They had 25 days to solve a $900 million shortfall in the current budget, which ends on June 30, while casting an eye at a $2 billion hole in the budget for the next fiscal year.
While chaos reigned at times and things got contentious between the Senate and the House, the $900 million budget hole was pretty much plugged with increased taxes and cuts, both painful experiences. But about $50 million still is needed to fully plug the hole.
As for next year, the actions of the Legislature reduced the shortfall from $2 billion to about $800 million. Where that money will come from is anyone’s guess. Higher education and health services, always in the cross-hairs, are already bracing for devastating cuts.
Some of the tax increases passed, including the additional one-cent sales tax, have sunset dates on them, which means more budgetary woes are expected further down the road.
The new, so-called independent, House GOP leadership patted itself on the back and took credit for most of the accomplishments of the Special Session. But truth be known, they were dragged screaming and kicking into making tough decisions by Democratic Gov. John Bel Edwards, who revealed the truth about the state’s drastic financial condition.
Several Republican legislators remained in denial about the budgetary mess, which some of them helped to create by cow-towing to former Republican Gov. Bobby Jindal, and voted against every tax increase. They stonewalled on many of the proposals put forth by Gov. Edwards.
State Rep. Gene Reynolds of Minden, head of the Democratic Caucus, called their hand. He criticized what he called the “No Caucus,” members who voted against controversial tax increases so they could return home and boast about not voting to raise taxes.
And they could remain on good terms with the Koch brothers-funded Americans for Prosperity, which would prefer that higher education and health services be cut to the bone rather than raise taxes.
“This should be a shared sacrifice. Again and again, some legislators ignored the real consequences and voted against any new revenue,” Reynolds declared. He added those lawmakers will see critical services spared in their districts, thanks to those who did make the responsible, hard votes.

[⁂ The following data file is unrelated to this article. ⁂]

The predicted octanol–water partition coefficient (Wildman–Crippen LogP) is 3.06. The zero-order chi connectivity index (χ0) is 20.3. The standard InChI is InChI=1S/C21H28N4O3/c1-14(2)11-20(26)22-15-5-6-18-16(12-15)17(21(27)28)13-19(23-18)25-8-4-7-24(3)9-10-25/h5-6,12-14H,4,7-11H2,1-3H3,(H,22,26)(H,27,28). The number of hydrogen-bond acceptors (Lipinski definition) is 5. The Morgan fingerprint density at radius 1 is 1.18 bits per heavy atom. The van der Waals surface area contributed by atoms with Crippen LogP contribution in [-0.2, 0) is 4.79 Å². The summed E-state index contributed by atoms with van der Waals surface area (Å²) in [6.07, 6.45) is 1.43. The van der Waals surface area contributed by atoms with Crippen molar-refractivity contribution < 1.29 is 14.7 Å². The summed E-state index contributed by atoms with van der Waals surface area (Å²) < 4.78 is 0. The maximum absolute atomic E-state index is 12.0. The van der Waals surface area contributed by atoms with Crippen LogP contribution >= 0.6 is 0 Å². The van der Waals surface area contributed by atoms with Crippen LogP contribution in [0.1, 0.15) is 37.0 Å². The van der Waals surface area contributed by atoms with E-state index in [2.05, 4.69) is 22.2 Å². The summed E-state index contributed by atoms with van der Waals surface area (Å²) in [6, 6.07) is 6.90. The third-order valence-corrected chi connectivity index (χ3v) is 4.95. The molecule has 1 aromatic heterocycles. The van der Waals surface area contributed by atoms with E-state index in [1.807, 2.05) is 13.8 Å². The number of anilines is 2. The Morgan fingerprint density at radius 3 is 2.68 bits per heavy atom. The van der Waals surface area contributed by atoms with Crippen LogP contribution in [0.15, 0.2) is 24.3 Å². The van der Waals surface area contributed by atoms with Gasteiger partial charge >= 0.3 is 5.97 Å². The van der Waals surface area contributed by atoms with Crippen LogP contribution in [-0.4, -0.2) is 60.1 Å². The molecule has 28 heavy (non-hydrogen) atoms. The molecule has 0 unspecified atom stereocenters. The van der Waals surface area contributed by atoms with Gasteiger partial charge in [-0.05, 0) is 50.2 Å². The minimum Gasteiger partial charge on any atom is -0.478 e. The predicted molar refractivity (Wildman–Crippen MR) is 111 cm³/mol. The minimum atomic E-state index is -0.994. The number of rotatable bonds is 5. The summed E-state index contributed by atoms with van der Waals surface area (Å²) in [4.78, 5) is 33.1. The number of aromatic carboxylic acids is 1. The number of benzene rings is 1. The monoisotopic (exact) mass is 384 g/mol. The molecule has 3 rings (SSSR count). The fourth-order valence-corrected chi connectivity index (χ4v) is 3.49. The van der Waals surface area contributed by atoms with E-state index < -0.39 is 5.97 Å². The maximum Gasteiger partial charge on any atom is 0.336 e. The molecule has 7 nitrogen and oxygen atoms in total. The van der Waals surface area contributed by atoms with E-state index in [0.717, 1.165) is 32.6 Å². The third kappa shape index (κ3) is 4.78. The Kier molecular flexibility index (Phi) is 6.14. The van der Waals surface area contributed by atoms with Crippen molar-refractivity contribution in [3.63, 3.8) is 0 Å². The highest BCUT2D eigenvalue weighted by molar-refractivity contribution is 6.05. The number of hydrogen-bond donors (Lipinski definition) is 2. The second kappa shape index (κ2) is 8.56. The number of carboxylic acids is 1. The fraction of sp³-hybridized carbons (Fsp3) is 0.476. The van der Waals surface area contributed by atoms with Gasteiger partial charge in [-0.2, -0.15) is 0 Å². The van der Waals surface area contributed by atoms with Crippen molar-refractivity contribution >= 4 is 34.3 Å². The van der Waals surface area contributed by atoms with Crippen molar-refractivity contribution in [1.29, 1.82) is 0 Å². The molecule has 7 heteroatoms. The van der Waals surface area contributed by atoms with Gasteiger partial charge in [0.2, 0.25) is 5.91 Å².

Now, the next chapter begins. The Legislature is now in its 2016 Regular Session, which began on Monday, March 14, and runs through Monday, June 6.
For already tired and frustrated legislators, this session is where the rubber will meet the road. They will have to find a way to fill that $800 million (it will likely grow higher) budget gap for the next fiscal year.
At stake is the future of higher education and the ability to provide health care to Louisiana’s most needy citizens.
Can Gov. Edwards provide solutions to minimize the worst case scenario? Maybe. But the big question is will Republican legislators face reality and do what is best for the state. Things should get interesting real quick.
As if wrestling with the remaining budget shortfalls is not enough, legislators will have to deal with over 1,000 bills which have been prefiled, many of which contain controversial subjects.
Among the issues on tap for the Regular Session are funding for the free tuition TOPS program, abortion, same-sex marriage, illegal immigration, Confederate monuments, and religious freedom, to mention a few.